Ocius Technologies LLC and the Department of Electrical and Computer Engineering at The University of Akron announce the receipt of a $1.5 million Defense Advanced Research Projects Agency (DARPA) Small Business Technology Transfer (STTR) Phase II award in collaboration with Case Western Reserve University (CWRU).
This award will fund research over a three-year period that began on Sept. 1, 2017, and will explore how computationally intensive engineering and physics problems can be more rapidly solved using new types of analog computers. Designing and implementing high-speed analog computers based on RF/mm-wave circuits would greatly accelerate the solution of linear and non-linear partial differential equations arising in applications related to electromagnetics, magnetohydrodynamics, and fluid mechanics.
This Phase II award follows a successful Phase I research effort using resources from Ocius Technologies and The University of Akron. Over 16 months, the team successfully researched analog co-processors with a focus on simulation and design.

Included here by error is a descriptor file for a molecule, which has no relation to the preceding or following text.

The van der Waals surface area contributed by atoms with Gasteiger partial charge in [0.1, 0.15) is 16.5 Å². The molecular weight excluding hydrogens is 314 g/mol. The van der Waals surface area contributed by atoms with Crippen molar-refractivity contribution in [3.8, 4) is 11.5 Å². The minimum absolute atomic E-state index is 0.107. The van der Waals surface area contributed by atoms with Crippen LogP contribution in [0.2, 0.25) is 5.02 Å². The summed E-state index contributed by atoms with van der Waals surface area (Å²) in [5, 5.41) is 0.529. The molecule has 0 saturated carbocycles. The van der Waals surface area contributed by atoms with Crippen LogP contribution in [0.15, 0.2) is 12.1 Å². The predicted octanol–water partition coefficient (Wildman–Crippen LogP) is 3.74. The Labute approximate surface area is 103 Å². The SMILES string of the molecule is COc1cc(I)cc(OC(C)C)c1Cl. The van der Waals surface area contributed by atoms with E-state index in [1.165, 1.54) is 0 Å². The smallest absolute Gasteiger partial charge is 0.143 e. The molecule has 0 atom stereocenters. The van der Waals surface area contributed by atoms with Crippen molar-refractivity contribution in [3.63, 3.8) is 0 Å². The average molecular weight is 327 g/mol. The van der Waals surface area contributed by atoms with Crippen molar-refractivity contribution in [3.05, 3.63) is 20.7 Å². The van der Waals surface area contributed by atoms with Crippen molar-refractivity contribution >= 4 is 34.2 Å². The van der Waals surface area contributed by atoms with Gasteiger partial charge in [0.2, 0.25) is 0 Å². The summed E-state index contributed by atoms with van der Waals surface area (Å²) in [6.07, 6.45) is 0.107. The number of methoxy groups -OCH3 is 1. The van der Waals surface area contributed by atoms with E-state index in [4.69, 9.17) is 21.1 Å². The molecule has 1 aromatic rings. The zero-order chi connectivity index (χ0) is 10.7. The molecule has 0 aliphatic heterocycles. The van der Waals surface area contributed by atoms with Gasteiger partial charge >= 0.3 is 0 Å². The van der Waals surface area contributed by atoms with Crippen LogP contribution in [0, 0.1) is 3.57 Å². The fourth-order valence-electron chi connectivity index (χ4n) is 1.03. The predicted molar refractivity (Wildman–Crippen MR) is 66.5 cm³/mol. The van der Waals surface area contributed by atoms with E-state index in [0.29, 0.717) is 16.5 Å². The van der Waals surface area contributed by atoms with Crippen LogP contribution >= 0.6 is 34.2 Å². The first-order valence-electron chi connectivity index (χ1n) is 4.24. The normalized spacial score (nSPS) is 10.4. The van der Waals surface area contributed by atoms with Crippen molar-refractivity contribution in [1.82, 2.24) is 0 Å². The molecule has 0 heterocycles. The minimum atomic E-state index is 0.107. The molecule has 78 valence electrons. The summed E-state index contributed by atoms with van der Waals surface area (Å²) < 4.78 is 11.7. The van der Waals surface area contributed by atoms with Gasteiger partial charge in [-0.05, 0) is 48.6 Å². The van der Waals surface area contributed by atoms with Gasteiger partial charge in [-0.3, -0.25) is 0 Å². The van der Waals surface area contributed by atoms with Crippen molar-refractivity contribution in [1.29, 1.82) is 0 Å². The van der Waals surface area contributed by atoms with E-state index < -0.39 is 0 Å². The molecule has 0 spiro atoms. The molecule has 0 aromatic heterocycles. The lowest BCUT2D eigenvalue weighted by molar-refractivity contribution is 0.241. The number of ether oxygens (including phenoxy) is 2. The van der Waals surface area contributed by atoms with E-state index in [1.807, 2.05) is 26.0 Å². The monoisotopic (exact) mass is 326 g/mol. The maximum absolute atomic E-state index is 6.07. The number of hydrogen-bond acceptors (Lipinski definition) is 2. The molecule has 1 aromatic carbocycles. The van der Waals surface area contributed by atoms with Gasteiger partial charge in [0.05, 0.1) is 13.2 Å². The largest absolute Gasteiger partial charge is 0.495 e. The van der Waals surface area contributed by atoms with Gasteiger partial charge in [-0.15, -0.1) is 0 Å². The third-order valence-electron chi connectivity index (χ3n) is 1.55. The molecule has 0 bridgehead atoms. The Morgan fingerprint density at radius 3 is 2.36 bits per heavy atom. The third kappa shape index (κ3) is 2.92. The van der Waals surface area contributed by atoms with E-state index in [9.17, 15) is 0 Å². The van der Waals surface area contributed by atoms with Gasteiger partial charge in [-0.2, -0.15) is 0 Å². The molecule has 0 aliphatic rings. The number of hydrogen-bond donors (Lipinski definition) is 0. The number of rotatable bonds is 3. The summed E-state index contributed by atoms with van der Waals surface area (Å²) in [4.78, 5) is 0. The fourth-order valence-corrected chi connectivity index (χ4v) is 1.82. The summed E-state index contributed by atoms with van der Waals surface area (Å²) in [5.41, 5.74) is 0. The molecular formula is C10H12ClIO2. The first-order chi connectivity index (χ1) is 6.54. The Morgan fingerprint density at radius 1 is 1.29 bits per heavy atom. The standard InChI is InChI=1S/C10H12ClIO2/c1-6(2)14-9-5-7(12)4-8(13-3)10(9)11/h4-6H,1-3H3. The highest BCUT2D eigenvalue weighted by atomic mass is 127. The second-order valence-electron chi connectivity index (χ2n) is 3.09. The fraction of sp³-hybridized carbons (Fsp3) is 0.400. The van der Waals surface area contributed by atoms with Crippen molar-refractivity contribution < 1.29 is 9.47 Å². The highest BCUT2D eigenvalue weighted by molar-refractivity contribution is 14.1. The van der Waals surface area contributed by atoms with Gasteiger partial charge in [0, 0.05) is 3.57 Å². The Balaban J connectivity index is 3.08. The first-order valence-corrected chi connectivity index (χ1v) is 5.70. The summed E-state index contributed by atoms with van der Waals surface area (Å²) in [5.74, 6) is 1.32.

Located in Akron, Ohio, both Ocius Technologies and The University of Akron Research Foundation (UARF) provided entrepreneurial support to the research headed by Drs. Arjuna Madanayake and S.I. Hariharan, both of The University of Akron. Ph.D student Nilan Udayanga also supported this effort and will continue on Phase II. Joining the team from Case Western Reserve University will be Dr. Soumyajit Mandal.
“Ocius Technologies is pleased to be partnered with leading researchers in the field of analog circuit design,” said Dr. Dale H. Mugler, CTO of Ocius Technologies. “This research has the ability to drive revolutionary processes into how simulations and complex models are calculated today, leading to better, faster, and safer systems and products.”
“As noted on their website, ‘DARPA explicitly reaches for transformational change instead of incremental advances’ by funding projects that have the potential for disruptive advancements,” noted Steve Nichols, CEO of Ocius Technologies. “This team is driving new approaches to tackle hard physics simulations not easily achievable using current technologies. In addition to helping the government adopt these new methods, Ocius is looking for commercial partners that need increased speed in their complex product development.”